Interlocking boxes extend Victorian townhouse

Architects play with light and dimensions in new extension

by Megan 28 December 2012
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    Boucher House is a well-proportioned Victorian house, set on a generous plot in Putney. Due to the site's width compared to most townhouses, the architects were able to get both the kitchen and the dining space to have a direct relationship with the garden.

    The new building is of two interlocking boxes, one that houses the dining space, the other the kitchen. One box is higher, and the other pushes out further into the garden. Each box has three large sliding doors and the two end doors overlap in the centre of the elevation. This creates an unusual arrangement that allows all six panels to stack in front of each other in the centre of the space. Equally because the site had width, the architects wanted "to avoid the big dumb box strategy" and break the new work down.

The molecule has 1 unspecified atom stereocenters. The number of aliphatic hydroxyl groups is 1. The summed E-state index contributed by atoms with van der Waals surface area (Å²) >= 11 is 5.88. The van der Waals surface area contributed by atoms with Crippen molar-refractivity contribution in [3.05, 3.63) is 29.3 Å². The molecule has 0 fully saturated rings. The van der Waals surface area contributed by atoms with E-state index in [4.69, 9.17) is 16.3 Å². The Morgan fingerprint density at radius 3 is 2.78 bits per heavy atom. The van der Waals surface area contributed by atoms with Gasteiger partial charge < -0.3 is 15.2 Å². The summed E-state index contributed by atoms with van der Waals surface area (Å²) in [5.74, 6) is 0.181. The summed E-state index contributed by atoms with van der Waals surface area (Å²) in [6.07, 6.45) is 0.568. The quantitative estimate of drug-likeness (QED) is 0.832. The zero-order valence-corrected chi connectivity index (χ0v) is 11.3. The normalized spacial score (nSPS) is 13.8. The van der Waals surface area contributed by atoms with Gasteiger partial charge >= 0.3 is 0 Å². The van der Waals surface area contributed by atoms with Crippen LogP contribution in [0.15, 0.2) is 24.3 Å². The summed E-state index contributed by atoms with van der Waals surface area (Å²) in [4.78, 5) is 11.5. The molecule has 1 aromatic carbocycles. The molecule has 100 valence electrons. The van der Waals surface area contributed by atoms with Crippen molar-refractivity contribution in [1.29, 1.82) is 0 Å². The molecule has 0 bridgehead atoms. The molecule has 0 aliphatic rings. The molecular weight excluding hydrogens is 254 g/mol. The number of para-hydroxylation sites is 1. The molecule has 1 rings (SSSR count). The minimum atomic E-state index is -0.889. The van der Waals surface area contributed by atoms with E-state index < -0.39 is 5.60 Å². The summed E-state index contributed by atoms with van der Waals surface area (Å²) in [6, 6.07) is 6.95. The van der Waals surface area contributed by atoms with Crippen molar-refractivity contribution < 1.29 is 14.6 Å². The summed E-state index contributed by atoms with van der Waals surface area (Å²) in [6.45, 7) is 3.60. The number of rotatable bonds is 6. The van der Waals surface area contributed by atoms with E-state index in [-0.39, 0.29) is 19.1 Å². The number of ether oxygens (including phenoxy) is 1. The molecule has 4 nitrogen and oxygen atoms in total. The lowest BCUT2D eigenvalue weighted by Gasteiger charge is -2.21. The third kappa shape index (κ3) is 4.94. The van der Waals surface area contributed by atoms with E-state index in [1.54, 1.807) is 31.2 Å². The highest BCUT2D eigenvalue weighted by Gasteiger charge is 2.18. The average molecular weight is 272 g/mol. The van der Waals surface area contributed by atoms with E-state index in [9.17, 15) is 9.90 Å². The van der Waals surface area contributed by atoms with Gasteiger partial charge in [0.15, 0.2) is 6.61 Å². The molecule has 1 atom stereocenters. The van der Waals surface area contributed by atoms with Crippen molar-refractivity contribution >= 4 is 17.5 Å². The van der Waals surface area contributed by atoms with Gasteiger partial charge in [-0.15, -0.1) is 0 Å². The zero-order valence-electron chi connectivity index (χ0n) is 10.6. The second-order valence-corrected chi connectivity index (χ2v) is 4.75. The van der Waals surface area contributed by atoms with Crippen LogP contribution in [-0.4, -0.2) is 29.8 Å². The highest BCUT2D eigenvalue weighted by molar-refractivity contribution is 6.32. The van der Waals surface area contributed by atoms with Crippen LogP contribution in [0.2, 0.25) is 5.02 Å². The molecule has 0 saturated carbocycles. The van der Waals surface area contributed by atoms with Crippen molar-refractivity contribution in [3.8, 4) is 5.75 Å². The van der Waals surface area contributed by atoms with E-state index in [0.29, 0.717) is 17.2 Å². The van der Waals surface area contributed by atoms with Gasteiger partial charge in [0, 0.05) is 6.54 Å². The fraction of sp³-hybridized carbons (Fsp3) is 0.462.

As the house is a good distance from the neighbours, a strip of glass has been run up the walls and across the roof, giving a very clear distinction of new and old yet attracting lots of light. The scheme was originally designed to have a basement below the new extension - and has been designed so that you could potentially add this in the future. The design challenge was thus to make the composition work either way round.

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